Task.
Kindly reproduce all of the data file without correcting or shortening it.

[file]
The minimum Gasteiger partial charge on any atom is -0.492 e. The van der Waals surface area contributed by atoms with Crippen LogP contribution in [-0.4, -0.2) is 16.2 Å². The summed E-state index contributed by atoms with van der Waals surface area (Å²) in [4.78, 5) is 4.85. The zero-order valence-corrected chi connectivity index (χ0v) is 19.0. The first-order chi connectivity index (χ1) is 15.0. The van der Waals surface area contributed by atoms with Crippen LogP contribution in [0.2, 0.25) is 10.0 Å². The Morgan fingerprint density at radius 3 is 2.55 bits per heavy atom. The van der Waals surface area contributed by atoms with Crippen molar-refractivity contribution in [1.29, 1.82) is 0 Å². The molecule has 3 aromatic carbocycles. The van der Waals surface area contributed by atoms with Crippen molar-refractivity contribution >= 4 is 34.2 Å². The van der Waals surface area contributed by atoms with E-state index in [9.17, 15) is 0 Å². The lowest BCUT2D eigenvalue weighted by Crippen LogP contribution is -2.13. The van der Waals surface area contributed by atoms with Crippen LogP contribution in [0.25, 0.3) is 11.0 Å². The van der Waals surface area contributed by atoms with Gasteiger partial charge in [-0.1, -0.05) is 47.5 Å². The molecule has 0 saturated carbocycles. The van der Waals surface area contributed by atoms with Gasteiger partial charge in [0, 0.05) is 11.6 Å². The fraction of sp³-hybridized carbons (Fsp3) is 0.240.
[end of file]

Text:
The minimum Gasteiger partial charge on any atom is -0.492 e. The van der Waals surface area contributed by atoms with Crippen LogP contribution in [-0.4, -0.2) is 16.2 Å². The summed E-state index contributed by atoms with van der Waals surface area (Å²) in [4.78, 5) is 4.85. The zero-order valence-corrected chi connectivity index (χ0v) is 19.0. The first-order chi connectivity index (χ1) is 15.0. The van der Waals surface area contributed by atoms with Crippen LogP contribution in [0.2, 0.25) is 10.0 Å². The Morgan fingerprint density at radius 3 is 2.55 bits per heavy atom. The van der Waals surface area contributed by atoms with Crippen molar-refractivity contribution in [1.29, 1.82) is 0 Å². The molecule has 3 aromatic carbocycles. The van der Waals surface area contributed by atoms with Crippen molar-refractivity contribution >= 4 is 34.2 Å². The van der Waals surface area contributed by atoms with E-state index in [9.17, 15) is 0 Å². The lowest BCUT2D eigenvalue weighted by Crippen LogP contribution is -2.13. The van der Waals surface area contributed by atoms with Crippen LogP contribution in [0.25, 0.3) is 11.0 Å². The van der Waals surface area contributed by atoms with Gasteiger partial charge in [-0.1, -0.05) is 47.5 Å². The molecule has 0 saturated carbocycles. The van der Waals surface area contributed by atoms with Gasteiger partial charge in [0, 0.05) is 11.6 Å². The fraction of sp³-hybridized carbons (Fsp3) is 0.240.